This house is more like a ship. If it weren’t for the chimneys and the pitched roof, I’d consider calling it that. I think the house would prefer it. The five bedrooms teeter on the edge of the cliff, the slate-colored waves slicing at the craggy shoreline below. The spray just barely reaches the rocks below its foundation, almost as though the sea beckons it to dive in, to go back where it belongs. Maybe that’s what the ocean whispers to the women, too. The ones who have gone over.
The view from my room is sweeping as I step to the window. A thick, gray fog hugs the shoreline, stretching its gnarled fingers as far as I can see in either direction. I can’t tell where fog ends and gray sky begins. I can only see the foaming surf as it pounds against rock. I pull my shawl closer around me, shivering. Isn’t it peculiar, I think to myself, that the ocean performs this ritual each day, never finding different results? It comes back again and again, slamming itself against the cliffside, never deterred. Even the sea itself is a little mad. Perhaps this is the best place for us.
The ring of keys jangles against my skirts as I walk the dark corridor to the kitchen, the splintery floorboards groaning and creaking under my feet. If I concentrate hard enough, I can feel the shifting of the ship house on the nonexistent waves. I place my hand on the wall to steady myself and try to ignore the dizzying feeling.
I push the swinging door open to find Nellie’s ghostly silhouette, her nightgown billowing in the wind. She is standing in front of the open window. Icy air has filled the room. I wasn’t expecting to find anyone here, especially this early in the morning. I’m admittedly startled, sucking in my breath hard and fast, and I hope she hasn’t noticed.
“Come, now, Nellie,” I coo softly, so as not to agitate her. She doesn’t bother turning around as I slowly approach her, placing my hands gently on her shoulders. Her skin is cold and her lips are blue. She must’ve been standing there for hours.
I guide her slowly away from the window, and I try not to think of Amelie. Her velvety skin, soft as a ripe fig; her smooth hands gripping the sides of a book, brow creased in concentration; her lips parting into a widening smile as she looks over the ocean, chin tipped back and arms outstretched, salty wind toying with her dark hair. I try to shove the memories down, but they’re surfacing like the whales I sometimes see off the shoreline on clear days, dipping underneath the cloudy surface only to come back up again. They are forces to be reckoned with – whales and memories.
When Nellie is safely tucked back in her room, warming underneath her covers, I do a room check. Sometimes I fear the desire is catching. All eight women are still in their beds. As I cast my gaze across each sleeping head, I can’t help but feel a little like a mother to some of them, especially the ones who stay longer. Where once I was nothing to anyone, here, I am everything to them. But I know better now. I know to keep the boundary, to protect both them and myself.
I return to the freezing kitchen and close the windows, which are now banging angrily against the sides of the house. I set the new coals, open the dampers and fill a pot with water. After Amelie, I considered having locks placed on all the windows, or painting them shut. But what good would that do? It would only serve as a small obstacle, a mere bandage on a large, gaping wound. I know better than anyone. If a woman has made up her mind, there is nothing one can do to stop it. It’s better, to find oneself on the edge of the cliff, knowing full well the option is there. You can take a breath, step off the ledge, let yourself fall mercilessly to the dark waters below, waiting to accept you, envelop you, to keep you as a precious treasure. Or you can live. You can rest in knowing you had the option.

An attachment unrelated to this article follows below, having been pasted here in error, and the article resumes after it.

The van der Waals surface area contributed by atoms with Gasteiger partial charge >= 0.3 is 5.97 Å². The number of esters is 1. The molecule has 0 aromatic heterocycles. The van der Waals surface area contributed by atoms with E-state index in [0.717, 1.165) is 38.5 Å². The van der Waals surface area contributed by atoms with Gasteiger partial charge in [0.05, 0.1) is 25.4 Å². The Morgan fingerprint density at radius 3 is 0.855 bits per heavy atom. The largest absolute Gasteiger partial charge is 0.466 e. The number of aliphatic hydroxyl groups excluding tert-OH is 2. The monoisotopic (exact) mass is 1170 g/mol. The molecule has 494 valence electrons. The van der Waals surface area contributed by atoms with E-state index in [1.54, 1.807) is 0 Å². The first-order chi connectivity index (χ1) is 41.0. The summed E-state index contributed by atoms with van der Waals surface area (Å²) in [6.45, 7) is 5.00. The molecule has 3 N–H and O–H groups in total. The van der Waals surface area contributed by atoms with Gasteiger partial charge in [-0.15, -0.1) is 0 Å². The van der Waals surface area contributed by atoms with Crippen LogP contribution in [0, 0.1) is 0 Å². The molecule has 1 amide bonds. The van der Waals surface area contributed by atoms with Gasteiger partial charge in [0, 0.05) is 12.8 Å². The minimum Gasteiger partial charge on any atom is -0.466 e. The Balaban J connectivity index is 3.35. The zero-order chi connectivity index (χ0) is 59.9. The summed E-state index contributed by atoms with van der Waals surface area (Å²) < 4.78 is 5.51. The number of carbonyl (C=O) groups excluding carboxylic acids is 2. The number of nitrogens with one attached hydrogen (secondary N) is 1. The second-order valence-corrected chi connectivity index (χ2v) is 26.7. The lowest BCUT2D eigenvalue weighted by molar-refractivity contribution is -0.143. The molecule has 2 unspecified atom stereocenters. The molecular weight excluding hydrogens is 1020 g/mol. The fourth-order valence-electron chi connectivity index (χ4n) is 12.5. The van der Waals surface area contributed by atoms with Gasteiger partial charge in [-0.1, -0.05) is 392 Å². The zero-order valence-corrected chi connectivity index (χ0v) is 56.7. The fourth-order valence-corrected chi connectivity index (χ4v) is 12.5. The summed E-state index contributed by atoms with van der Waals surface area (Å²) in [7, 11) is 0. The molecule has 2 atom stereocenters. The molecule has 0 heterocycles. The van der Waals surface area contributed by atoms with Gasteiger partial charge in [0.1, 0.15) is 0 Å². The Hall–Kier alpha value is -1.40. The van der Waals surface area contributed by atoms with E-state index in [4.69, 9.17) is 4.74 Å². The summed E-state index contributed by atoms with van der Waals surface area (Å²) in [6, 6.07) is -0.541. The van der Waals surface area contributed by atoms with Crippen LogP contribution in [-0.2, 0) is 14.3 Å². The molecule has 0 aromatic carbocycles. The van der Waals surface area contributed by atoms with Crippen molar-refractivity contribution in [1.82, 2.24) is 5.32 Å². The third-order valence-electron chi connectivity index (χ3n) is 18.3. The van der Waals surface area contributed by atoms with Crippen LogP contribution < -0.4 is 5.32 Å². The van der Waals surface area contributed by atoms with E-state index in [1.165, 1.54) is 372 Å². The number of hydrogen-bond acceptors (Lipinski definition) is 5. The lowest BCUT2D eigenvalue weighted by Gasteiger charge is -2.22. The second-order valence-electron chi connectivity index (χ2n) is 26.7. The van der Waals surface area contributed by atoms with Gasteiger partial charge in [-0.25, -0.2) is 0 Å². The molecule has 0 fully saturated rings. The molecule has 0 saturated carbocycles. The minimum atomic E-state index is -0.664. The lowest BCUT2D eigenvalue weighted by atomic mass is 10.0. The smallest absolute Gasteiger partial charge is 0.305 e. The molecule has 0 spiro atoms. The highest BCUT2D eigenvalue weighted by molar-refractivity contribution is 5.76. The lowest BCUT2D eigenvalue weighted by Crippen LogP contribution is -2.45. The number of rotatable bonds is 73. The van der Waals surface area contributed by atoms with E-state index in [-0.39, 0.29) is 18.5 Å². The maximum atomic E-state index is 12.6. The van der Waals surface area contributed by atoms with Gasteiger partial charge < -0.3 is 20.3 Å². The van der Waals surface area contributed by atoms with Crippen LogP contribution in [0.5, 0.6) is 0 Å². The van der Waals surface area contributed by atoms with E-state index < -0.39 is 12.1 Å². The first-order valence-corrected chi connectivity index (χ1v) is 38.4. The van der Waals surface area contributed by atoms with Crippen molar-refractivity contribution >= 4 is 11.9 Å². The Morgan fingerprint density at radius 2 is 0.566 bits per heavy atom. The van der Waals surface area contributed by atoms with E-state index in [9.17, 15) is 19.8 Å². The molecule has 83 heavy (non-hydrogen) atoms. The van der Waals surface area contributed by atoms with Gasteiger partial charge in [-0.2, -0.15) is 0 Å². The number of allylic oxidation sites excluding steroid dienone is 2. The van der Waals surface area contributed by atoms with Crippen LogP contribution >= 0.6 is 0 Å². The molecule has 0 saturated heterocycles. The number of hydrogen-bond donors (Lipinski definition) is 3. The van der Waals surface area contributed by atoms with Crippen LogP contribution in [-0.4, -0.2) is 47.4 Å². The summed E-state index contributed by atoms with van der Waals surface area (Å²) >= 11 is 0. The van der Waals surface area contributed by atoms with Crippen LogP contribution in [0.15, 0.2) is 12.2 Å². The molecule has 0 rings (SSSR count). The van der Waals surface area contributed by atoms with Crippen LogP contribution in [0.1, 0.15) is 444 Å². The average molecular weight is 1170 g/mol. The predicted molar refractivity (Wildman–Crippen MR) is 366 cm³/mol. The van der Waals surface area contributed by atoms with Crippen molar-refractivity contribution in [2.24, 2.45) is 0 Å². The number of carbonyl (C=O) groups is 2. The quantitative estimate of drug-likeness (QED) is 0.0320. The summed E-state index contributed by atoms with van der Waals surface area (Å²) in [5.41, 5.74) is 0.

With the porridge bubbling on the stove, I make my way through the house lighting candles and pushing the heavy drapes aside. Today, the sun would not bring enough light to pierce the fog, I know. Sometimes it feels like the mist creeps into the house, through the cracks in the wood or underneath the doors, and gets underneath my skin, into my bones. It brings with it the wailing and crying of sailors lost at sea, carrying their grief in its clouds.
I take extra care to light enough candles in the library, where I know most of the women will spend their time on a day like today. I do not charge exorbitant amounts for my wards, like other places closer to the city, but the women with means, the ones dropped off by frantic husbands or accompanied by doctors of the mind who want to be updated monthly on their patient’s wellbeing, those I ask for extra. I ask them to bring along five books to add to our collection. I do not censor them, either. Many say that modern literature is poisoning our minds. I say it’s feeding them.I run my hands over the dusty spines, feeling the smooth breaks of the golden embossments. I pull one off the shelf. The Awakening. And scratched in ink on the inside, Amelie. I move my fingertip over the letters of her name. I listen for the groans of the ship house, the soft animal breathing of the sleeping women. I close my eyes.
Lauren von Foregger is a 2004 graduate of the University of Mississippi (B.A. in Journalism) and a 2011 graduate of the University of Southern Mississippi (M.S. in Communications). She’s written prize-winning short stories for the Alabama Writer’s Cooperative, community college publications, and numerous newspapers and magazines. She currently holds a full-time position as Communications Director for a large national nonprofit. She’s the stepmother of two young boys, who have turned her life upside down in ways she never would have imagined. She currently resides in Jackson, Mississippi.